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Why the world is silent

By Mireille Astore - posted Tuesday, 1 August 2006

It is now week three of the Israeli invasion of Lebanon, and the world keeps watching in wonder at the might and determination of the Israeli military. For some, the spectacle is indeed awesome, shocking, and devastating. Last week, it was a milk factory, a paper mill, a pharmaceutical plant and two Red Cross ambulances that were obliterated with Israeli precision and know-how.

As a Jewish friend tells me, she cries every time she watches the news at the killings in Lebanon. It seems everyone around me acknowledges the horror that is being inflicted on the Lebanese but somehow feel helpless to stop it.

Article 85, Paragraph 3 of the Geneva Conventions states that making civilians the object of attack is illegal. Further, it states that launching an attack against civilian infrastructure breaches these conventions. And yet the majority of influential countries who abide by these very laws and protect their own citizens through them remain silent at the sight of the atrocities taking place in Lebanon.


Theories abound about Israel’s grand plan, about Iran’s role, about Syria’s supply of arms to Hezbollah, and Hezbollah’s intentions. But the theory that I find most plausible at the moment was devised four decades ago by the Jewish philosopher, Hannah Arendt.

In Eichmann in Jerusalem, she draws attention to the similarity between the racist foundation of the state of Israel and the 1935 Nuremburg laws. Both laws were based on an idea of Judaism as a race, not as a religious practice, regardless of whether individuals identified themselves as a Jew or belonged to the Jewish religious community.

Today as well as in the past, the state of Israel treats any non-Jewish Arab in Israel and the Occupied Territories as dispensable while actively recruiting and subsidising the migration of Jews from around the world to Israel. As such, non-Jewish Arabs have no rights to the protection of the state that all citizens of the world enjoy in their capacity as citizens of states.

While some non-Jewish Arabs have gained representation in the Israeli Parliament, the Jewish state of Israel’s legal system allows the country’s machinery, such as soldiers with machine guns holding legally binding documents, or bulldozers for those who resist, to march into a house belonging to an Arab family anywhere in Israel and the Occupied Territories and regardless if they are Christian or Muslim. These soldiers then demand that the owners leave forever.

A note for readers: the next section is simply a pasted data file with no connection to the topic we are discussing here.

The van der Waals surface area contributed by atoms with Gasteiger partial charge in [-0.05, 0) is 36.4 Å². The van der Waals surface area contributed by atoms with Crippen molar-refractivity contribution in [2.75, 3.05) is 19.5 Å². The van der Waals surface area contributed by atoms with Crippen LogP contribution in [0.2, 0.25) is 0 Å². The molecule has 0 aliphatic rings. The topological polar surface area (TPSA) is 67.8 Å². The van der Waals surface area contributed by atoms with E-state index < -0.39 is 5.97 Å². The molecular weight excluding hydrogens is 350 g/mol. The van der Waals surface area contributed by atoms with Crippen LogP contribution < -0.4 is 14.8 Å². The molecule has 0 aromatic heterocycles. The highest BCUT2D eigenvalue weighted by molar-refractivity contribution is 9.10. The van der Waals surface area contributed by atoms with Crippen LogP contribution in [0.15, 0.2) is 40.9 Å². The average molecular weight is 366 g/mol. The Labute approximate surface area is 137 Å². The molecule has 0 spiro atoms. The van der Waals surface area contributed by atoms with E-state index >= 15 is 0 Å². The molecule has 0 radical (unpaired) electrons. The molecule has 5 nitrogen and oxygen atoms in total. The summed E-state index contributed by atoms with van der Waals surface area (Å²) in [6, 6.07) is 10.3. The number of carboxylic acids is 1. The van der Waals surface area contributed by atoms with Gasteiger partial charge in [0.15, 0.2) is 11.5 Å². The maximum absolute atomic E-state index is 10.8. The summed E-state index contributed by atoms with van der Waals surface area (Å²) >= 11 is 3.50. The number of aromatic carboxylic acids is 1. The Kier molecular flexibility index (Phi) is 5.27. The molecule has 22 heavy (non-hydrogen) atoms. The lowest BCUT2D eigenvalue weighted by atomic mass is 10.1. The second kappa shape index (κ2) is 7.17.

Israel’s legal system makes it perfectly legitimate to take away the small plots of land that Palestinian families have owned for generations. These plots of lands are then levelled and given to the Israel Land Administration who then decides to whom to give them. It's needless to point out here that these lands and houses would not be given back to an Arab family. And the world is silent about these injustices.

Today the collective punishment of the Lebanese people, and the killing of refugees bundled together as they are ordered to flee their homes, seems to have the same resonance as some of the atrocities inflicted on Jewish people in the past. The world was silent then and it is silent again.


There is only one reason for this silence. It is the silence that accompanies the insidious nature of racism. It is its ability to be cloaked under other guises such as irresponsibility, denial, envy, survival and its capacity to be transformed into victimhood.

Commenting on a 2004 photography exhibition on the horrors inflicted on Palestinians by Israeli soldiers, an Israeli soldier Yitzhak Laor wrote: “The Holocaust is part of the victim imagery; hence the madness of [Israeli] state-subsidised school trips to Auschwitz. This has less to do with understanding the past than with reproducing an environment in which we exist in the present tense as victims.”

And now, as I watch photographs of pretty Israeli young girls writing on the artillery shells destined to explode in Beirut, the city of my birth, I begin to understand the mechanics of this victimhood.  How in Israel, children are taught to think of bombing Arabs as a form of pest control. A feedback caption reads: “Can't ... keep ... eyes ... from ... watering. I'm so proud.”

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About the Author

Mireille Astore is an internationally recognised artist, a writer and a University of Western Sydney scholar. She is also the Arabic Project Coordinator at the Writing and Society Research Group at the University of Western Sydney.

Creative Commons LicenseThis work is licensed under a Creative Commons License.

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